East Africa is the most lucrative area for investment despite high risk

04 July 2018 Authored by Consultancy.africa

In light of volatile and uncertain political environments, conducting large-scale investments is a risky business across a number of African countries, although these risks are most likely to pay off in the East African countries of Ethiopia, Tanzania, Kenya and Uganda, according to a new report from Control Risks.

London-based risk and compliance consultancy Control Risks specialises in examining the risk scenario in markets across the globe based on political, economic, and diplomatic considerations, based on which it offers advisory services to firms looking to expand into new markets.

Earlier this year, the consulting firm published a political risk map for Africa, which revealed a considerably uncertain investment environment across the continent, driven up by the war-torn regions of South Sudan, Central African Republic, Somalia, and Rwanda, all of which are facing an extreme level of risk according to the firm.

The firm’s analysis is reinforced by an international risk index released by global consultancy Marsh, wherein Africa emerged clearly as the most risky environment for business in the world. Both firms place political uncertainty high among the list of factors responsible for the risk levels, given the fact that a number of leaders across the continent were ousted in recent months after prolonged authoritarian reigns.

Nevertheless, the African continent carries tremendous economic potential for the near future, and businesses across the globe are looking for ways to invest in the region without exposing themselves. In a bid to make this strategising easier, Control Risks has now released a ‘Risk Reward index’, which enumerates the countries where investments are likely to generate the highest returns.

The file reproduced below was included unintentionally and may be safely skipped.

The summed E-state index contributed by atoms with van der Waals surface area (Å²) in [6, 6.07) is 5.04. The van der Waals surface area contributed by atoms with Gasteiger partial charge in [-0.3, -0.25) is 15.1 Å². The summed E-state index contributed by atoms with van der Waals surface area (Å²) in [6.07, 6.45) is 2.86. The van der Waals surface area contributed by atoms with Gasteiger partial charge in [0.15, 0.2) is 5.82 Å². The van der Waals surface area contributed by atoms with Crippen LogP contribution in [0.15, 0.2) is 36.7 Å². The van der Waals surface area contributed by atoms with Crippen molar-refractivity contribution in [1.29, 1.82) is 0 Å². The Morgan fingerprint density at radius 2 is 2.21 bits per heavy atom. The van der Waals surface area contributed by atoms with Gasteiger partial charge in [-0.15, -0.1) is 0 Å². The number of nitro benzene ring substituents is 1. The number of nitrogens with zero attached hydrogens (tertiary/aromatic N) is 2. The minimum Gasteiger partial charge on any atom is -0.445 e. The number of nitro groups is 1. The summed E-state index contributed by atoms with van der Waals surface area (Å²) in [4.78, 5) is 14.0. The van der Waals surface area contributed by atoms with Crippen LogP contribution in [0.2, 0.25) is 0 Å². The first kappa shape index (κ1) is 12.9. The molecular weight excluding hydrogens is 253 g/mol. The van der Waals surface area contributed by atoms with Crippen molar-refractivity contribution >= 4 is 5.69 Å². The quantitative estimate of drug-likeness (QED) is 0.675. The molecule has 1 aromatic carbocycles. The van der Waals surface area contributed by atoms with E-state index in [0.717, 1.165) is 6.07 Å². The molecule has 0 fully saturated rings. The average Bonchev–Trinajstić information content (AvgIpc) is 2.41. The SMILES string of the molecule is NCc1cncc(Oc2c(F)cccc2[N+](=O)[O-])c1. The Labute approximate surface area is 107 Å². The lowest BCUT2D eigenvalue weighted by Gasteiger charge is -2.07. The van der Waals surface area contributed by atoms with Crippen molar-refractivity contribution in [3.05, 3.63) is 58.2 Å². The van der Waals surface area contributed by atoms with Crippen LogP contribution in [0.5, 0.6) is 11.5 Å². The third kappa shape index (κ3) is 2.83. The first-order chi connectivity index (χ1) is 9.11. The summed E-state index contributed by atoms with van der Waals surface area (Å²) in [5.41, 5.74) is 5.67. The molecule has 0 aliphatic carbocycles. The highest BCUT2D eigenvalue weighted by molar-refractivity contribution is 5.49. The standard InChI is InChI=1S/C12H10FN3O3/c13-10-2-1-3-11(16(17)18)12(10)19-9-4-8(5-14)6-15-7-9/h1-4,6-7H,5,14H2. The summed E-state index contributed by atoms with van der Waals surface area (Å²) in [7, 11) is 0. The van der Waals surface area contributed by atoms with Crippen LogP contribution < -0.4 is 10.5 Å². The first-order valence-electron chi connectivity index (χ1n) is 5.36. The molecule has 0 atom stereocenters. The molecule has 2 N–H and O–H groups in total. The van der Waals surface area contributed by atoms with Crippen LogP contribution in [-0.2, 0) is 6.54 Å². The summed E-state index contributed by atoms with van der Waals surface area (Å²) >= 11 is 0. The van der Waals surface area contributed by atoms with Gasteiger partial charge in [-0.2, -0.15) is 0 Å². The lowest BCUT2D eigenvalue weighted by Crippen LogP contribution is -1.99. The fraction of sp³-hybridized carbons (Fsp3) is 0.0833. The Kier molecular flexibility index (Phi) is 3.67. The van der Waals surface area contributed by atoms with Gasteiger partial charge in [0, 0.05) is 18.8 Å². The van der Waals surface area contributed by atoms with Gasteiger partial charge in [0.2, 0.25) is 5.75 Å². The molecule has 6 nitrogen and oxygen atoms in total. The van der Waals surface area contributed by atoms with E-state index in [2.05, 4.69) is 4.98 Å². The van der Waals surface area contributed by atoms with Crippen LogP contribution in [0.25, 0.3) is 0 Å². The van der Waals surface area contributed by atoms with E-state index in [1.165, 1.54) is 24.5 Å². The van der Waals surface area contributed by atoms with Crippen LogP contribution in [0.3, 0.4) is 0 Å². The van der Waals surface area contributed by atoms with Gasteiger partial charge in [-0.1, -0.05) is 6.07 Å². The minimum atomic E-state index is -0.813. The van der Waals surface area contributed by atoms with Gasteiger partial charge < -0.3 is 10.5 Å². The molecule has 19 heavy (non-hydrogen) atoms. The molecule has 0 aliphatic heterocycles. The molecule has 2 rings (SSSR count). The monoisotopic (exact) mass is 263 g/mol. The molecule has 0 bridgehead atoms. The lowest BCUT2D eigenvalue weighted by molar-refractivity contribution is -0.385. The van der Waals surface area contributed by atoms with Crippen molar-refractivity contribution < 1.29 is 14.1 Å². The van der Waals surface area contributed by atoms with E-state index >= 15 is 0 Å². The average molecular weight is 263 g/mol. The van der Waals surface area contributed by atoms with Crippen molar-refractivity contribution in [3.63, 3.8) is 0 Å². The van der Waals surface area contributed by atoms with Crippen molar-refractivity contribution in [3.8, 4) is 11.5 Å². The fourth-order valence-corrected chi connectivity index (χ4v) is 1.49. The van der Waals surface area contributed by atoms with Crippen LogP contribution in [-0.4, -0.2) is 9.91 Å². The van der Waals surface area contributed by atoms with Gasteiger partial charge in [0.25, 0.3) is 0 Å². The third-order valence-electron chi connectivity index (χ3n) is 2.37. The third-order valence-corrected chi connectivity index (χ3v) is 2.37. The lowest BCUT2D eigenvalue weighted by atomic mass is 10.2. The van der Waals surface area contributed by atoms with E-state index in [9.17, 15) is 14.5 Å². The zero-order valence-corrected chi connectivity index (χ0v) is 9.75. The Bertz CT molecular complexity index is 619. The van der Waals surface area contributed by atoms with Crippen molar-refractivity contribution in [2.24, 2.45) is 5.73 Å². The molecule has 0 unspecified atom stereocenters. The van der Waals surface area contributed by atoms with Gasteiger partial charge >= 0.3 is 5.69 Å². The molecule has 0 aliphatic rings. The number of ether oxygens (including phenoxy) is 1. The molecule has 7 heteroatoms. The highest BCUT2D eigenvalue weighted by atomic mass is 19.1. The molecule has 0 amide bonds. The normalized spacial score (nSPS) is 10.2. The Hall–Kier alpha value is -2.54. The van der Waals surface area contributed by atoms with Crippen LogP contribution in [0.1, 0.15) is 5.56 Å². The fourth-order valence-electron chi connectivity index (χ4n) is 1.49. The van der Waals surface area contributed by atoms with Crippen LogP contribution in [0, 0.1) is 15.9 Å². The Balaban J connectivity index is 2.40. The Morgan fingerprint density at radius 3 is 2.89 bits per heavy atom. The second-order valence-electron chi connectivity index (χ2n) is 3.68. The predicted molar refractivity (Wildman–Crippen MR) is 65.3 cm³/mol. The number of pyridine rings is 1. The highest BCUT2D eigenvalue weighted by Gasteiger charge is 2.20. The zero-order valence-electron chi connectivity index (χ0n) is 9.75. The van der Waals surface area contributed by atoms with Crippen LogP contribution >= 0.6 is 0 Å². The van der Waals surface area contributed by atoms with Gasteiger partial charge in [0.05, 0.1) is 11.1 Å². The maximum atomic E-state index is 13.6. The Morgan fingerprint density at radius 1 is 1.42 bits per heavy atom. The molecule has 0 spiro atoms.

Africa Risk Reward Index

‘Reward scores’ for a country are determined through a combination of its economic growth forecasts, the existing size of its economy, and the overall demographic structure. Based on these scores, the best sub-region for investment has emerged, unequivocally, as East Africa.

Ethiopia, Tanzania, Kenya, and Uganda all registered rewards scores that were well above the continental average. Ethiopia and Tanzania both topped the reward scores for Africa, and Kenya came in fourth place behind Cote d’Ivoire. Although lower down on the list, Uganda registered among the highest levels of improvement since the last index.

Scores were given out of 10, and Ethiopia emerged well ahead of the pack with a score of 7.94. As per the firm’s analysis, the country’s scores were driven up, in particular, by rapid growth in its agricultural and manufacturing sectors, while the ongoing privatization drive in the energy, telecoms, and logistics sectors have paved the way for substantial investments in the near future.

However, Ethiopia’s risk score was also above the continental average, which can be attributed to the political transition under new Prime Minister Abiy Ahmed. Tanzania’a score – at approximately the 7-point mark – is similarly driven up by the rapidly developing energy sector, where investments have been on the rise in recent months, although risk levels in the country are also high due to the presence of an increasingly authoritarian regime.

Kenya’s reward score stood at around 6.3 – a scenario that has received a significant boost since the establishment of a new government under the Jubilee Party of Kenya in 2017, and the subsequent introduction of pro-business policies. However, analysis conducted previously by Control Risks revealed that the country suffered from heavy public debt, and the latest report confirms that it continues to do so.

Uganda’s score was also more than 6, and improvements in its economic scenario have placed it amongst the top ten most improved countries. Factors that have contributed to this positive change include the establishment of Yoweri Museveni as President and the consequent stability and ease of investment, as well as the end of a regional drought last year.

News